I would further say that rank(A)=1 and nullity(A)=n-rank(A)=2-1=1... Matlab does not agree with me... what is wrong with my reasoning here?
In this particular case, saying that -3 is an eigenvalue means that
$$\begin{bmatrix}0 & -9 \\ 1 & -6\end{bmatrix}\begin{bmatrix}x \\ y\end{bmatrix}= \begin{bmatrix}-9y \\ x- 6y\end{bmatrix}= \begin{bmatrix}-3x \\ -3y\end{bmatrix}$$
which is equivalent to -9y= -3x and x- 6y= -3y which are both equivalent to x= 3y. That is, every eigenvector corresponding to eigenvalue -3 is a multiple of <3, 1>. So, although your reasoning is wrong, your conlusion is true: this matrix has only one independent eigenvector and so is not diagonalizable.

But being diagonalizable has NOTHING to do with "rank". As long as a matrix is invertible, not diagonalizable, it has full rank. Because this matrix does not have 0 as an eigenvalue, there is NO vector, v, such that Av= 0, it is invertible and has rank 2.

Last edited by a moderator:
Liferider said:

## Homework Statement

A=[0 -9; 1 -6]
Can this matrix be diagonalized?

## Homework Equations

det(A-$\lambda$I)=0

## The Attempt at a Solution

det(A-$\lambda$I)=0 gives the eigenvalues of the matrix and yields two eigenvalues that are equal, $\lambda$= -3

A matrix with repeating eigenvalues are defective and can therefore NOT be diagonalized.
I would further say that rank(A)=1 and nullity(A)=n-rank(A)=2-1=1... Matlab does not agree with me... what is wrong with my reasoning here?

The determinant of A is not zero, so A is invertible, and hence has rank 2. However, you need to look instead at the matrix B = A - λI = A + 3*I (where I = 2x2 identity matrix) and determine its rank, etc.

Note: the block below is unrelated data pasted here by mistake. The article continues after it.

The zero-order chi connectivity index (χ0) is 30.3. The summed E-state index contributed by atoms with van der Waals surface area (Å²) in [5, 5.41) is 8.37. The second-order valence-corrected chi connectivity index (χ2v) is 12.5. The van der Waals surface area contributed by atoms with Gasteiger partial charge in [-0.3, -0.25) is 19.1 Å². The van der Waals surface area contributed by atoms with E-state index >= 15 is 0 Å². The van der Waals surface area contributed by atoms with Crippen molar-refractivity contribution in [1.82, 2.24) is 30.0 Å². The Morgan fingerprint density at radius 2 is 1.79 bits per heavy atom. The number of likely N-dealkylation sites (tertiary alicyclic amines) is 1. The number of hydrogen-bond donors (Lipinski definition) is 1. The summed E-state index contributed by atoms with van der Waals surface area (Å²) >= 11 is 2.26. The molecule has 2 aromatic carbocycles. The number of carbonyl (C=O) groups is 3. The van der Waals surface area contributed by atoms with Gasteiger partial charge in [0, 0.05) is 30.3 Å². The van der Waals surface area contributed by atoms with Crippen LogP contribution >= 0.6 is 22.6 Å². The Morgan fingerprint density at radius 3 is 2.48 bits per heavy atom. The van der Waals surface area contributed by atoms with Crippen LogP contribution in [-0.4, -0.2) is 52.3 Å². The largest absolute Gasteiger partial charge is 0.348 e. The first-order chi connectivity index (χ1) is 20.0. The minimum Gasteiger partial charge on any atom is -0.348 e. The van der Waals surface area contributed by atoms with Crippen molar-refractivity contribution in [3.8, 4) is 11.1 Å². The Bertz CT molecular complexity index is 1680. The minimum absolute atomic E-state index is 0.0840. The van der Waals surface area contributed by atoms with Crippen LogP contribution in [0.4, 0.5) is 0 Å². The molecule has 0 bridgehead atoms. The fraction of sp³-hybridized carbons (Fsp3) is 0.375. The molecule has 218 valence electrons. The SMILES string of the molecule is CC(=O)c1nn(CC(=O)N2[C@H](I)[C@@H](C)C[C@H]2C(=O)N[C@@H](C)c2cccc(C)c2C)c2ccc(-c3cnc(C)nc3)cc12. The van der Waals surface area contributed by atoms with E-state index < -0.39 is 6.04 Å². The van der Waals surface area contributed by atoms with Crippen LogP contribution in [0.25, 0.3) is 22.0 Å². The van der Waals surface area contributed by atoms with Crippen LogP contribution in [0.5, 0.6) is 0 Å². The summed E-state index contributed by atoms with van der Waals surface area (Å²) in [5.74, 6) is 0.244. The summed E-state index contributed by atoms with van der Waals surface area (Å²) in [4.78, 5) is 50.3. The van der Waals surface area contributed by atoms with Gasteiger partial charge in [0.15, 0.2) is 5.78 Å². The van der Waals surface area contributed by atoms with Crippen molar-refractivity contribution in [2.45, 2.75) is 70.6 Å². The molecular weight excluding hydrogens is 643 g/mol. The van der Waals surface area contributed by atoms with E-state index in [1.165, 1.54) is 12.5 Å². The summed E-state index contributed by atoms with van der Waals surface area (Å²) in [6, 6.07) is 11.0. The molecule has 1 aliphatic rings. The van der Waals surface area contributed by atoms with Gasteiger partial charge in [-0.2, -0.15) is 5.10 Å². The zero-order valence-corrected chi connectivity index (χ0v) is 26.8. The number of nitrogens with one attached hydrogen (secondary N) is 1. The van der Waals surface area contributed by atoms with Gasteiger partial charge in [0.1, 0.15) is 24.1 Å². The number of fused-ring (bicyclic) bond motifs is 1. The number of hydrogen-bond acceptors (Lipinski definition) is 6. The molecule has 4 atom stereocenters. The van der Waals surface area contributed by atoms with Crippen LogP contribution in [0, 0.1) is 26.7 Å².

RGV

## 1. What are repeating eigenvalues?

Repeating eigenvalues are values that appear more than once in the set of eigenvalues of a square matrix. This means that there are multiple eigenvectors associated with that eigenvalue.

## 2. How do you determine if a matrix has repeating eigenvalues?

You can determine if a matrix has repeating eigenvalues by finding the characteristic polynomial of the matrix and checking if any roots are repeated. Alternatively, you can also find the eigenvalues and see if any values appear more than once.

## 3. What is the significance of repeating eigenvalues in diagonalizing a matrix?

Repeating eigenvalues can complicate the process of diagonalizing a matrix, as it may result in a diagonal matrix with repeated values on the diagonal. This can also affect the diagonalization process, as it may require finding multiple eigenvectors for a single eigenvalue.

## 4. Is it always possible to diagonalize a matrix with repeating eigenvalues?

No, it is not always possible to diagonalize a matrix with repeating eigenvalues. If the matrix does not have enough linearly independent eigenvectors, it cannot be diagonalized. This is known as a defective matrix.

## 5. How can repeating eigenvalues be handled in the diagonalization process?

Repeating eigenvalues can be handled by finding a sufficient number of linearly independent eigenvectors for each eigenvalue. If there are not enough eigenvectors, the matrix cannot be diagonalized. In some cases, a matrix may be diagonalizable through similar transformations, such as Jordan canonical form.